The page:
The Improbability of Me (and You) by David R. Bowne

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microscopic close-up of cells

I try to live a life without regret. Not that I haven’t made mistakes, because I have, large and small. I just take the view that all events, the good, the bad, the vibrant, and the bland, have interacted to create my life. And not just life in the sense of my personal journey through the years, I’m talking life with a capital L. Because let’s face it, I shouldn’t be here. Not here as in this place, but here as in existence. I, the genetic entity tapping away at a keyboard, should not exist. And neither should you. But here we are. Talk about lucky.

This isn’t about humility. I have no problem with ego; just count my self-referential pronouns if you want proof. This is about math, plain and simple, and biology, not at all plain and not at all simple. Let’s look at the numbers. A human being has 46 chromosomes in the nucleus of every body cell. But our sex cells, our gametes, sperm in my case since I am a young, virile man (okay that’s a lie, except for the part about being a sperm-producing male), have 23 chromosomes. Not just any old 23 chromosomes mind you, but a very specific subset of the 46 because the 46 are not wholly different chromosomes. They are organized into 23 pairs of matching chromosomes, one of each pair supplied by mom and the other from dad. Each pair contains genes coding for the same trait. So if one chromosome has a gene for hair color, then its partner also has a gene for hair color, but it might be for a different color. Except of course, since I’m a dude, my sex chromosomes are an X and a Y and the Y is a small, pathetic little thing with fewer genes than the X. But let’s ignore the differences in sex chromosomes; the math of life is complicated enough as it is. And some species, like turtles, ignore sex chromosomes altogether. They just don’t have them. But we can ignore that too, since I can guarantee that I am not a turtle. I can type for one thing. A turtle would just flail at a keyboard – I tested this with my pet turtle. Nothing she typed made sense.

So in my gonads (yours too), the process of meiosis takes the 46 chromosomes, splits the pairs, and finishes with 23 single chromosomes in each sex cell. The order in which the pairs line up and separate is completely random. This isn’t like middle school gym class where the best are chosen first to make two teams. Each chromosome pair is split up but there is no pattern to which of the other recently single chromosomes end up in a gamete. So one gamete may have gotten all 23 of my dad’s chromosomes and none of my mom’s and another gamete may have received two paternal and 21 maternal. Here is where we get back to the math. With 23 pairs, there are 2²³ possible ways the chromosomes could be arranged. This makes for approximately 8.4 million unique combinations based only on the random line-up at the dividing line during meiosis. That’s 8.4 million unique genetic products from the identical starting point. Let’s say that again. Each cell at the start of meiosis starts with the same genetic make-up, but each of 8.4 million gametes is unique. From 1 to 8.4 million – that’s fucking crazy math and we haven’t even gotten to the fucking yet.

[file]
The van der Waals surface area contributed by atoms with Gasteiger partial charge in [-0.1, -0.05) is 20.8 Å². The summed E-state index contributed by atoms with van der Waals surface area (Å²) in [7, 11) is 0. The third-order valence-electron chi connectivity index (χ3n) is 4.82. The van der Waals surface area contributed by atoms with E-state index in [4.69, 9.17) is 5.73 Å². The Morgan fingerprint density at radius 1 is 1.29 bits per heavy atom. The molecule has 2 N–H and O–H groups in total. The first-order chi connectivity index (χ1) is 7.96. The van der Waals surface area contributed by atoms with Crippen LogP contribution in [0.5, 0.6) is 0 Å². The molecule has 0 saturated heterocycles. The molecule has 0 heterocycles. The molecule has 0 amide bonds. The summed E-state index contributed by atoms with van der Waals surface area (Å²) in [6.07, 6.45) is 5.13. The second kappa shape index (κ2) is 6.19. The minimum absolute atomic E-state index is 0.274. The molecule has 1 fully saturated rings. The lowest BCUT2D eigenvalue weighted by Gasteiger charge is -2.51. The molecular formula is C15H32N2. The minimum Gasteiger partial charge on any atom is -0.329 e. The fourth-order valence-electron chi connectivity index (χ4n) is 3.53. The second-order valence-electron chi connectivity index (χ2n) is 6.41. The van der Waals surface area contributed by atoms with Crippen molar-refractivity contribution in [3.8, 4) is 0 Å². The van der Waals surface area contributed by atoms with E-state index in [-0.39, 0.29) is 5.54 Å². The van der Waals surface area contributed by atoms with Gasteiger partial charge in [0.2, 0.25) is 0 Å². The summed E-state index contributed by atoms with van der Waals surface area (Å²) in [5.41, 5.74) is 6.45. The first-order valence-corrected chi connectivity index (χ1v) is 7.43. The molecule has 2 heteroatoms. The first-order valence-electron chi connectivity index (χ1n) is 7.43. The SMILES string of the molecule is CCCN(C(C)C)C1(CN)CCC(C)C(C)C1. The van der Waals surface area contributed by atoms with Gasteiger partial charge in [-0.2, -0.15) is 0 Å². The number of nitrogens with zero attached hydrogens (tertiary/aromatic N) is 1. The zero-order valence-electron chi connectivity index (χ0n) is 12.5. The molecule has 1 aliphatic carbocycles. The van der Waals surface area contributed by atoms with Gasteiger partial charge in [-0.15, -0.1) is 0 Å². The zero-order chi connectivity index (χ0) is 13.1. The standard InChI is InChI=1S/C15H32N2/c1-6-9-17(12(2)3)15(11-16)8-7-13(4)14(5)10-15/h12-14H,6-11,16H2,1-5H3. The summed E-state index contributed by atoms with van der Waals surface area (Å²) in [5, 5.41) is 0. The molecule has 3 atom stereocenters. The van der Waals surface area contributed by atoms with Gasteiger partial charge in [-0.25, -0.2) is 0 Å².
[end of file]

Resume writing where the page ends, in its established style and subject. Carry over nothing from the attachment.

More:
Because, as copulation leads to fertilization, one of each sperm with its 8.4 million unique combinations may hit the egg of some lucky lady (I told you I had no problem with ego) whose egg is also one of 8.4 million genetically unique ones. So the chance that the sperm having the unique genetic set that “would be me” (WBM) would hit the WBM egg is 8.4 million times 8.4 million, which is in the ballpark of 72 trillion. So the probability that I exist is at least 1 in 72 trillion. And however mind-blowingly unlikely it is that the random processes of independent assortment and fertilization created the unique genetic person that is me, the actual probability is much lower.